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Camille Schefter’s just-closed pine box derby at Nowspace critiqued American capitalism and puritanical sexual norms through representations of its cash crops: virgins, corn, and cars. The gallery was fair-like in the summer heat. Whimsical and erotic imagery recast the story of Western Expansion in what Schefter calls “alternative Americana.” She poked fun at the trope of the rugged pioneer, recasting him as the pent-up oppressor, whose stolen land and modified food are now national fetishes.
Resembling props, Schefter’s sculptures seem lifted from imaginary American interiors: a bored suburban home, a grandfather’s auto garage, a pietá hewn in the heartland. In Liberator (2017), a sex couch with curves like a car is draped in tassels and reupholstered with a flag featuring Joe Mauer from the Minnesota Twins. One could imagine a disgruntled, midwestern couple upon the couch, trying to reignite the spark. In Boston Virgin Faces West (2017), a room installation lined with wilting sod and encased in gold emergency blankets was missing its Virgin, though we know she would face west. It’s written on the wall in pen that she was also on her knees, perhaps at the mercy of how a “good girl” is supposed to behave.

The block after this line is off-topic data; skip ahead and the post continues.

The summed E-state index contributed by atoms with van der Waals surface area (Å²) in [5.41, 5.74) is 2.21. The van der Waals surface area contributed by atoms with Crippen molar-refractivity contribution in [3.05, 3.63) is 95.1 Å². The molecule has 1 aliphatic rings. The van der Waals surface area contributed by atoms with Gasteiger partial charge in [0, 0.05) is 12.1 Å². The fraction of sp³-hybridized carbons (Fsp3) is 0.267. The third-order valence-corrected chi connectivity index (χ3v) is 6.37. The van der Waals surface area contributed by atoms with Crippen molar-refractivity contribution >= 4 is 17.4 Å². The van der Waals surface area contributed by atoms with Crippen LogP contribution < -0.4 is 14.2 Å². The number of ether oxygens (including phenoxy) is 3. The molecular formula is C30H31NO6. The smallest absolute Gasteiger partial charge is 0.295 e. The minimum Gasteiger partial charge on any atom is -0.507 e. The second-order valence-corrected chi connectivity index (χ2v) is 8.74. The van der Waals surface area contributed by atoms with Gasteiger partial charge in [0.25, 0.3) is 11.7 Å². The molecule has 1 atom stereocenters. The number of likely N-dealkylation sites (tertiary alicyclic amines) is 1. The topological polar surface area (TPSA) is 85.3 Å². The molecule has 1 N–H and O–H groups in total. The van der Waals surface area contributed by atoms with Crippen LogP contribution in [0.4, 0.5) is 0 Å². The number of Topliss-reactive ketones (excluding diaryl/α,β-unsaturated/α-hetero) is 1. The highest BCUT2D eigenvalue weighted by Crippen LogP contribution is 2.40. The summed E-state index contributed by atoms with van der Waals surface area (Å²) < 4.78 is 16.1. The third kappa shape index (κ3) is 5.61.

How Ethanol Works (Tekakwitha) (2017) features the woman on the Land o’ Lakes butter box, “the original Indian maiden.” She’s portrayed as a clay figure and is perched on a wax warming pot before a gathering of platinum silicone-cast corn dildos. She is on her knees as on the butter box, now reclaiming her crop. The figure makes another appearance in History Painting (2017) a mural-like composition of old cars, sugar pines, and a mountainous landscape with a bright, buttery surface.
Schefter retooled an Americana narrative, tweaking it to reimagine familiar characters; a play between sexual fetish and fetish commodity became a throughline in pine box derby. In her critique of commodity fetishism through “timeless” symbolism, Schefter brings untold accounts to the foreground as a type of revisionist history with cynical wit but a playful touch, pointing out that American myth-making has historically been created by whomever has the power. In this arena, it’s Schefter.
Camille Schefter: pine box derby runs July 1-30, 2017 at NowSpace (5390 Alhambra Avenue, Los Angeles, CA 90032).